Let's say you can only use two different lengths - 2 units and 4 units. Using just these 2 lengths as the edges how many different cuboids can you make?

How many ways can you find of tiling the square patio, using square tiles of different sizes?

You cannot choose a selection of ice cream flavours that includes totally what someone has already chosen. Have a go and find all the different ways in which seven children can have ice cream.

Lolla bought a balloon at the circus. She gave the clown six coins to pay for it. What could Lolla have paid for the balloon?

If you have three circular objects, you could arrange them so that they are separate, touching, overlapping or inside each other. Can you investigate all the different possibilities?

The challenge here is to find as many routes as you can for a fence to go so that this town is divided up into two halves, each with 8 blocks.

Ana and Ross looked in a trunk in the attic. They found old cloaks and gowns, hats and masks. How many possible costumes could they make?

Start with four numbers at the corners of a square and put the total of two corners in the middle of that side. Keep going... Can you estimate what the size of the last four numbers will be?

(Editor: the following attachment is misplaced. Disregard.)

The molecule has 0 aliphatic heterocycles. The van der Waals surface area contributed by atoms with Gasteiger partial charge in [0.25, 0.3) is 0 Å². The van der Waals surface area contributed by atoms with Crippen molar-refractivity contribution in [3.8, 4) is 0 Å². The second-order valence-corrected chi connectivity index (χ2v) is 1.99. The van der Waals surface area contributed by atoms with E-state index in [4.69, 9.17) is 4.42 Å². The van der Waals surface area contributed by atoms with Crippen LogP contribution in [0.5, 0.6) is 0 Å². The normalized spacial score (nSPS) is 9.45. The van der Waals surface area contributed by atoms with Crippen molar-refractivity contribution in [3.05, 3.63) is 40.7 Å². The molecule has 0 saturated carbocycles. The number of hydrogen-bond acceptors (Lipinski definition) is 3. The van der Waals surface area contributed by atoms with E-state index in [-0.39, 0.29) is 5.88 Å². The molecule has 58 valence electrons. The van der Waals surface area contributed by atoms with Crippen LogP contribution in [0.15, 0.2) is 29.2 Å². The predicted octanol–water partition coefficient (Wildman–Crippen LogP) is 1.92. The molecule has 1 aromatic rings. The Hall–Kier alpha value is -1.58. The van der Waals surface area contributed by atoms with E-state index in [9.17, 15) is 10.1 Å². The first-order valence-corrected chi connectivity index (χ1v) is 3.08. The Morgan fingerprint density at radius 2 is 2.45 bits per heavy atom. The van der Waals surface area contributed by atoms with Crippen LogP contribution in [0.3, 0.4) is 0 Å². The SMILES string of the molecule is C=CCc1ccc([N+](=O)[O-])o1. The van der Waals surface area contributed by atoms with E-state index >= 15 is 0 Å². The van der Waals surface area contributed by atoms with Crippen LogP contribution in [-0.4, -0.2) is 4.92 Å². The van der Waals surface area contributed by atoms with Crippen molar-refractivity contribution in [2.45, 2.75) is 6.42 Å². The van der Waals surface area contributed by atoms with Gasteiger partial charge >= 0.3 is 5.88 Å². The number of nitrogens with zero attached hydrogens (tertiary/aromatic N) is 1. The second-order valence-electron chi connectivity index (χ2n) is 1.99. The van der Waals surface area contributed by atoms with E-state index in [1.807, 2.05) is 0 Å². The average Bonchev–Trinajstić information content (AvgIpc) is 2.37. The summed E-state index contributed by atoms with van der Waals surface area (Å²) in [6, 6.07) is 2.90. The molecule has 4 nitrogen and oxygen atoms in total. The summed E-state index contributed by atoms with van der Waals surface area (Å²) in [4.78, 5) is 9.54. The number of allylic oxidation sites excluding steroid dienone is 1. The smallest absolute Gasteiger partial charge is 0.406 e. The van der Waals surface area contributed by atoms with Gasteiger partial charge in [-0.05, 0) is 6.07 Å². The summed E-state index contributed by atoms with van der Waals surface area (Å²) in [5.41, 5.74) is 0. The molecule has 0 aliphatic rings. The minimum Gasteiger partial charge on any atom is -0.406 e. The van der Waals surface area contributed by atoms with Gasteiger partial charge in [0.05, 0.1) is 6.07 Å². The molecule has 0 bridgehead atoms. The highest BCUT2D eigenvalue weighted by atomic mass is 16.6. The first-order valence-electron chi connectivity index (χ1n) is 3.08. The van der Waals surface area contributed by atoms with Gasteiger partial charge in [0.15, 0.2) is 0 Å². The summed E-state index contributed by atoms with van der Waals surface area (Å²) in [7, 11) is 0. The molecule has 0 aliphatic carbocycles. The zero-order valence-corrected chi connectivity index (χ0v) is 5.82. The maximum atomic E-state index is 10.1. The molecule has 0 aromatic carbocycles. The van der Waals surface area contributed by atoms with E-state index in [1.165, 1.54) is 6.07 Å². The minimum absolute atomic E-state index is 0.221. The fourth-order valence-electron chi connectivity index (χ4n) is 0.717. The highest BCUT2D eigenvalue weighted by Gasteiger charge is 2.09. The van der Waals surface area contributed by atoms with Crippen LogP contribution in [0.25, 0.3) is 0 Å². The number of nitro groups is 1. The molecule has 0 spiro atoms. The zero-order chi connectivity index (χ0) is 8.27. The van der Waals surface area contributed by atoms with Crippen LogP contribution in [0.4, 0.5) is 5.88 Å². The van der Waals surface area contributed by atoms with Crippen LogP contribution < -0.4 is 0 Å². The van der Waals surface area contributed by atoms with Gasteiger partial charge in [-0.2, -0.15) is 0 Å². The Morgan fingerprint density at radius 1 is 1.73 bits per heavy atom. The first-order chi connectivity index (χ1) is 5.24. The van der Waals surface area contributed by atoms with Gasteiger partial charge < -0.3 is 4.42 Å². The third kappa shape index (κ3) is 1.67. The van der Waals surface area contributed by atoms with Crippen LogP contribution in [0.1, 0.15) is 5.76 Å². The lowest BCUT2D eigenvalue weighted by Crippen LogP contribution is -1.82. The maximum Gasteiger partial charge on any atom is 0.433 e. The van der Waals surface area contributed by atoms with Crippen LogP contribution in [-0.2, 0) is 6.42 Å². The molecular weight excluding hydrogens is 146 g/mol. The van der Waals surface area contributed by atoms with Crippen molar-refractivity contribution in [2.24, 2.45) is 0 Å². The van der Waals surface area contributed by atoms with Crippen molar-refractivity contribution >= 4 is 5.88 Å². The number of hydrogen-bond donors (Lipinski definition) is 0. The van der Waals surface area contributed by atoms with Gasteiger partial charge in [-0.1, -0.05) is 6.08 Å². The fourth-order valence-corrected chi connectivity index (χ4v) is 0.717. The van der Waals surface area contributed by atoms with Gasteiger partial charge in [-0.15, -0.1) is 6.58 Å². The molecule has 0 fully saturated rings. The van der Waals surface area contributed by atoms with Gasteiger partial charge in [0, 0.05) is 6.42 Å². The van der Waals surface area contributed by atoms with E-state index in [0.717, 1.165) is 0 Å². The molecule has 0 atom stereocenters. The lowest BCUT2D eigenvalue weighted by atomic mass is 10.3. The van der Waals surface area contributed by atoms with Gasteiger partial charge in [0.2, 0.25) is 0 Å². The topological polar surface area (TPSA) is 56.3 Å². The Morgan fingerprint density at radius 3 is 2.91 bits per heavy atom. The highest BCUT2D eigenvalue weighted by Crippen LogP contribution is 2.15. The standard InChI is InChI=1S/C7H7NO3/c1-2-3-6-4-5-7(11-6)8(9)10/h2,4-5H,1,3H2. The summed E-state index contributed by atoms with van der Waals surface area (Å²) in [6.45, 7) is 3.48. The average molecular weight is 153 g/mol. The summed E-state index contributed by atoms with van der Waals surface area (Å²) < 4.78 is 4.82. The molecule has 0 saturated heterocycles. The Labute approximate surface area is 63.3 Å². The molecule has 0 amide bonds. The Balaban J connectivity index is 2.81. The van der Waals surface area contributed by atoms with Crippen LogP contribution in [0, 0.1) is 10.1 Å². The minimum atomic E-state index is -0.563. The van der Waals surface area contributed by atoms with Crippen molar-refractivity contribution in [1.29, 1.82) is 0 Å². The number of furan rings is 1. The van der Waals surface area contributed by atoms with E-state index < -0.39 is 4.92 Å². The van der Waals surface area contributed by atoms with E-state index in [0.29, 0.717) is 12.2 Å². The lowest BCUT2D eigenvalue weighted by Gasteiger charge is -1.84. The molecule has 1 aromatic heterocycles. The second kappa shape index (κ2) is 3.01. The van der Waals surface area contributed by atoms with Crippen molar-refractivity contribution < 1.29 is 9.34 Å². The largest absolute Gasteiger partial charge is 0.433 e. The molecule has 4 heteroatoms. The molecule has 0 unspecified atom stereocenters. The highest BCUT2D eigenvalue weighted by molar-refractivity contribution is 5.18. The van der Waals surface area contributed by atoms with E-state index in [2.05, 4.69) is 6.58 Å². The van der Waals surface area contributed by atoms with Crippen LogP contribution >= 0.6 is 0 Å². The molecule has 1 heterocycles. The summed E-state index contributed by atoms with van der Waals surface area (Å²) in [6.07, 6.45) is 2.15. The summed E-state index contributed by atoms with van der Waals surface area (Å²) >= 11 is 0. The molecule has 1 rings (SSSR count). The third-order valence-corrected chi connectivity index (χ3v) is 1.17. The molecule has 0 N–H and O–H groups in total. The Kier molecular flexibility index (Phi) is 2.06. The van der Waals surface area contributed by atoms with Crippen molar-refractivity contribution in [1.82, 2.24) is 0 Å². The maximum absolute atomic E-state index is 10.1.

If I use 12 green tiles to represent my lawn, how many different ways could I arrange them? How many border tiles would I need each time?

In this section from a calendar, put a square box around the 1st, 2nd, 8th and 9th. Add all the pairs of numbers. What do you notice about the answers?

Let's suppose that you are going to have a magazine which has 16 pages of A5 size. Can you find some different ways to make these pages? Investigate the pattern for each if you number the pages.

Compare the numbers of particular tiles in one or all of these three designs, inspired by the floor tiles of a church in Cambridge.

This activity asks you to collect information about the birds you see in the garden. Are there patterns in the data or do the birds seem to visit randomly?

Roll two red dice and a green dice. Add the two numbers on the red dice and take away the number on the green. What are all the different possibilities that could come up?

Can you continue this pattern of triangles and begin to predict how many sticks are used for each new "layer"?

How many different shaped boxes can you design for 36 sweets in one layer? Can you arrange the sweets so that no sweets of the same colour are next to each other in any direction?

I like to walk along the cracks of the paving stones, but not the outside edge of the path itself. How many different routes can you find for me to take?

Take 5 cubes of one colour and 2 of another colour. How many different ways can you join them if the 5 must touch the table and the 2 must not touch the table?

This problem is based on the story of the Pied Piper of Hamelin. Investigate the different numbers of people and rats there could have been if you know how many legs there are altogether!

Can you design a new shape for the twenty-eight squares and arrange the numbers in a logical way? What patterns do you notice?

An activity making various patterns with 2 x 1 rectangular tiles.

Investigate what happens when you add house numbers along a street in different ways.